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MOTORCYCLE TRAINING GETS BACK IN GEAR IN OREGON

CORVALLIS, Ore. – After a short winter break to service training bikes, scooters, facilities and equipment, TEAM OREGON Motorcycle Safety Program kicks off its 2012 training season this weekend. Since 1984, the program has trained more than 110,000 riders.

Courses this weekend will be running in Eugene, Portland, Oregon City, and Roseburg. As the weather warms, training expands across the state and will be available in 21 cities including Albany, Astoria, Baker City, Bend, Coos Bay, Klamath Falls, McMinnville, Medford, Pendleton, Ontario, Salem, The Dalles and Tillamook.

TEAM OREGON is the state’s approved motorcycle safety program. Participating in a training course is the best wayand for some riders, the only wayto ride legally in Oregon.

In 2009, Oregon's legislature passed a law that now requires all new riders younger than 41 to take an approved safety course. Anyone younger than 21 is required to complete Basic Rider Training (BRT) to earn a motorcycle endorsement. Riders 21-40 can take BRT or Intermediate Rider Training (IRT) to meet state requirements. Regardless of age, anyone who wants to learn to ride can take a TEAM OREGON course.

BRT is a 15-hour course that combines classroom learning with on-cycle instruction and practice on a closed course. Training motorcycles and helmets are provided. IRT is an eight-hour course designed for riders who are self-taught or who haven’t ridden in some time and are getting back into motorcycling.

Riders of any age who successfully complete BRT have their motorcycle knowledge and skill tests waived by Driver and Motor Vehicles (DMV). DMV waives the skill test for riders who successfully complete IRT. Riders are required to follow up at a DMV office to have the motorcycle endorsement added to their driver’s license.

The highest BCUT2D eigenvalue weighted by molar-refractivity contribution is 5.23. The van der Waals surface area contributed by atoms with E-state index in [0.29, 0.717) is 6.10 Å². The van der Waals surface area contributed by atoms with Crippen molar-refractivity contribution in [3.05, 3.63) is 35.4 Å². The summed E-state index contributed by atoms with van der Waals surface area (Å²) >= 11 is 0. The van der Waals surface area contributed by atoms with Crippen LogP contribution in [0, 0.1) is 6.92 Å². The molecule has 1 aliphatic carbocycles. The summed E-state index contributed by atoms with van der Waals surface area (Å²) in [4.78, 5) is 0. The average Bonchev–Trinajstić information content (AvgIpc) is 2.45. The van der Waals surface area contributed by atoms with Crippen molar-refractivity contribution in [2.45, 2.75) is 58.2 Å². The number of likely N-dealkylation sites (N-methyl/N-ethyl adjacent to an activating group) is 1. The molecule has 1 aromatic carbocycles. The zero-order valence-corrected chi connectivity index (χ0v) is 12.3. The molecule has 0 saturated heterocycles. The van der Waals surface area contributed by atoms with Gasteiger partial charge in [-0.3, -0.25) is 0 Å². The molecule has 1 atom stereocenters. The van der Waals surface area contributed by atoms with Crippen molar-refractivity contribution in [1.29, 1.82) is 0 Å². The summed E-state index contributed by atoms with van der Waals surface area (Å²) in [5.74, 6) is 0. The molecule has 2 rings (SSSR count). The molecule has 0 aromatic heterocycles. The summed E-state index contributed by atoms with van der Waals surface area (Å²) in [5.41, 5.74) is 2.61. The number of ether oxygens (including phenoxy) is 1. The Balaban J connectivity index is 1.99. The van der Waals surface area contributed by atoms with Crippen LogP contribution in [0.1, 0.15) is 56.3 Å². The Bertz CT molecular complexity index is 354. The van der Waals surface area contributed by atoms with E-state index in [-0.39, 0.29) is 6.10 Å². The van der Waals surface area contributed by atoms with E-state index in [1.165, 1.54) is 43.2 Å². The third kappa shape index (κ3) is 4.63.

"Our instructors are rested up after the holiday break and ready to jump back in, building riders’ survival skills on a motorcycle,” says Steve Garets, program director. Students get training and practice time in the critical areas of cornering, emergency braking, and evasive maneuvers. "If a rider is thinking of getting a motorcycle or scooter, or wants to earn their license, our message is take the courseget endorsed,” says Garets.

TEAM OREGON has added a feature to its website called "What Would You Do?” at http://team-oregon.org/resources/whatwouldyoudo/.

The new feature aims to educate riders about the most common fatal crash situations in Oregon. Visitors can analyze the errors that riders make and learn how to correct them.

This content is a must-see for anyone who rides a motorcycle in Oregon or the Pacific Northwest – understanding the factors that lead to fatal crashes can help riders avoid them

Courses run from February to December statewide. For more information or to register, visit http://team-oregon.org or call 800-545-9944.

 


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